Dear Breathers,

With The Walking Dead returning back this week, it’s best we have a little conversation about your Zombie Preparedness Plan, or ZPP.  I’m sure you’ve already thought about the essentials like food, water, shelter, gasoline, weaponry, etc. You’ve also probably thought about who you’re going to ask to join your Zombie Survival Team, or ZST. This list probably includes friends, family, and the neighbor up the street who is a little too into Bear Grylles. This is all well and good, but the best plan in the world means nothing if you don’t have the capacity to execute it. Do you have the strength, endurance, agility, and flexibility to carry equipment day after day while navigating through a post-apocalyptic landscape?

Let’s talk zombie facts for a second. Max Brooks’ Zombie Survival Guide1 is an excellent resource to gain insight about what you will be up against. Zombies aren’t fast. On average, they move at a speed of about one step per every 1.5 seconds, or about as fast as a turtle. Only 1 in 4 zombies can get upstairs, which gives you another health reason not to take the elevator. And, even if you can’t out run or out climb them, zombies are not very agile, so you can probably out maneuver them when they come stumbling at you. However, the zombie is an amazing endurance athlete. They move constantly and relentlessly. That’s a problem if you’re hindered by a sprained ankle, painful back, or injured knee. Even if you‘re in good shape now, have you made yourself injury-proof? You don’t want to be the slowest member of the herd; things don’t usually end well for those who lag behind.

Here’s a closer look at the physical requirements needed to stay alive during a zombie apocalypse.

Neck: While zombies aren’t fast, they are many, and being able to turn and look in all directions will be important as the undead are closing in. Decreased range of motion or pain when turning your neck could literally cost you your head.

Shoulders: Strength, stability, and endurance of your upper extremities are critical. You will have to be able to hold a gun, stab with a knife, and fend off any zombie that gets too close. However, more than self-defense, you need the strength to clear wreckage from the road, climb up to safety, and pull your friends and family up and out of harm’s way.

Back: We’ve already mentioned the importance of strength, and your back is no exception. But when society breaks down, you will no longer be dealing with an organized world. Your back will have to tolerate twisting, turning, bending, and extending over long periods of time. Not to mention, you won’t be able to recover at the end of the day on your memory foam mattress. You have to increase your functional capacity to perform even in sub-optimal conditions.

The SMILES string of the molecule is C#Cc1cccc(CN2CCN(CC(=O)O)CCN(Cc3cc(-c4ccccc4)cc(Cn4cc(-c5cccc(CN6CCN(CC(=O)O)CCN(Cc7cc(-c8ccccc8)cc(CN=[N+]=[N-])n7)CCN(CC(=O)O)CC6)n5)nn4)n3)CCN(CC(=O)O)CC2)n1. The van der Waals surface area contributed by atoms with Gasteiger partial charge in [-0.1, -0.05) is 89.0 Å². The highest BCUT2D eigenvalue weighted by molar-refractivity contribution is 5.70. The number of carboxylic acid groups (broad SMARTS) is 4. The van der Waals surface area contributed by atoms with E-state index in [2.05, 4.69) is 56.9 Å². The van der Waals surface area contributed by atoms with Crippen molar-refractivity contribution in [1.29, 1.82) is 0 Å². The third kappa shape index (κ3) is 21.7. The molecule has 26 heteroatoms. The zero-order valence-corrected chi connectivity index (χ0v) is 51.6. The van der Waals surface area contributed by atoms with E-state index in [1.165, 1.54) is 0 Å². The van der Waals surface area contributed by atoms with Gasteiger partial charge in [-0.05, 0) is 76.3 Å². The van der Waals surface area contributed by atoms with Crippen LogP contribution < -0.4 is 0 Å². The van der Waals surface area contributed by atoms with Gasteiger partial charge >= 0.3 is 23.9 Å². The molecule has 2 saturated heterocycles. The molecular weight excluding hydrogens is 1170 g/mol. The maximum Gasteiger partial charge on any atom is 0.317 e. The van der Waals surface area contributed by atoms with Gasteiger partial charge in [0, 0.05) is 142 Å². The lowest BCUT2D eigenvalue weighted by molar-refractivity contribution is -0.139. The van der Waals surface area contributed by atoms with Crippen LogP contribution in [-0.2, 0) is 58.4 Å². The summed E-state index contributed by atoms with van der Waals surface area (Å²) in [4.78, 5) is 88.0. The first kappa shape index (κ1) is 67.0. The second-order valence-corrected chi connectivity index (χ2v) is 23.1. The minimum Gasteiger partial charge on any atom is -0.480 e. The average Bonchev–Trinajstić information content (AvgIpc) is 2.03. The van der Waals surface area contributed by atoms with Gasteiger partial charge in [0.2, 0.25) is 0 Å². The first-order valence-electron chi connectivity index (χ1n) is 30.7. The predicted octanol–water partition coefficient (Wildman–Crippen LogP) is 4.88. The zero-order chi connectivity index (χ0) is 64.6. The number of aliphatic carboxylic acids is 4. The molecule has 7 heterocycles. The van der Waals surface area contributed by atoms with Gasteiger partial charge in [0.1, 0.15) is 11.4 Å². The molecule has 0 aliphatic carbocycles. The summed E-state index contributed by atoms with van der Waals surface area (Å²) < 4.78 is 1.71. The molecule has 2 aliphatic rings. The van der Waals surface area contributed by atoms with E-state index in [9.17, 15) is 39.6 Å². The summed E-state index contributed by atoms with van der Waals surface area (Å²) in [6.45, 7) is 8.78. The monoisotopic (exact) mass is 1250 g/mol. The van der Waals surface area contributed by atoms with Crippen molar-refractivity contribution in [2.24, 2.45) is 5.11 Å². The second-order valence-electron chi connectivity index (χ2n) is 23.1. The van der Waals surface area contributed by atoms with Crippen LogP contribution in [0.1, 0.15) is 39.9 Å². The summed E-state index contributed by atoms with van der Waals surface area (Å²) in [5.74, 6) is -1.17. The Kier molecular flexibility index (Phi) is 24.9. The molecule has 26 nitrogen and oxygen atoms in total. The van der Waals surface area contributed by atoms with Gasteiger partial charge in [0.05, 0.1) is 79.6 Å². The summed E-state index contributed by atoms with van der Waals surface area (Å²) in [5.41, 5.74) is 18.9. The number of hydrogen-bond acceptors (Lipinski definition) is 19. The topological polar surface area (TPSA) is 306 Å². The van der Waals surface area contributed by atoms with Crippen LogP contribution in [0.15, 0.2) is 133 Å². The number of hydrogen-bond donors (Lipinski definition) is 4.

Hips and Legs: The most important function of your hips and legs will be to carry you for miles at a time. Your glutes, quads, hamstrings, and calves will all have to be well-conditioned to endure the micro-stresses of being on your feet all day. However, you will still need the unique blend of power and endurance when you find

yourself needing to leap to safety, kick open doors, or sprint away from a Biter.

Ankles/Feet: Have you ever been on vacation and noticed how tired and sore your ankles get after walking on a sandy beach? After the Walkers take over, you can forget about having nice, paved sidewalks. The muscles of your feet and ankles will have to react to unstable sand, mud, rocks, and tree roots. With our comfortable shoes and flat surfaces, these muscles don’t nearly receive enough attention in our modern world.

So, are you still feeling confident about your ability to face the Walkers and not go “Full Shane”?

If the answer is no, consider adding a visit to your Performance Physical Therapist to your ZPP. Your therapist can diagnose your areas of weakness and prescribe interventions to enhance your performance in difficult conditions. They can give you the tools you need to zombie-proof your body. They can take you from an average “Joe” and turn you into a “Daryl.”

And, if you’re currently building your ZST, I’m open to all offers. Remember, a Performance Physical Therapist could help keep you in peak condition when the “Stiffs” hit the fan.


Your ZST’s Physical Therapist?,

Dr. Bryan Schwebke, DPT

Brooks M. The Zombie Survival Guide: Complete Protection from the Living Dead. New York: Three Rivers Press; 2003.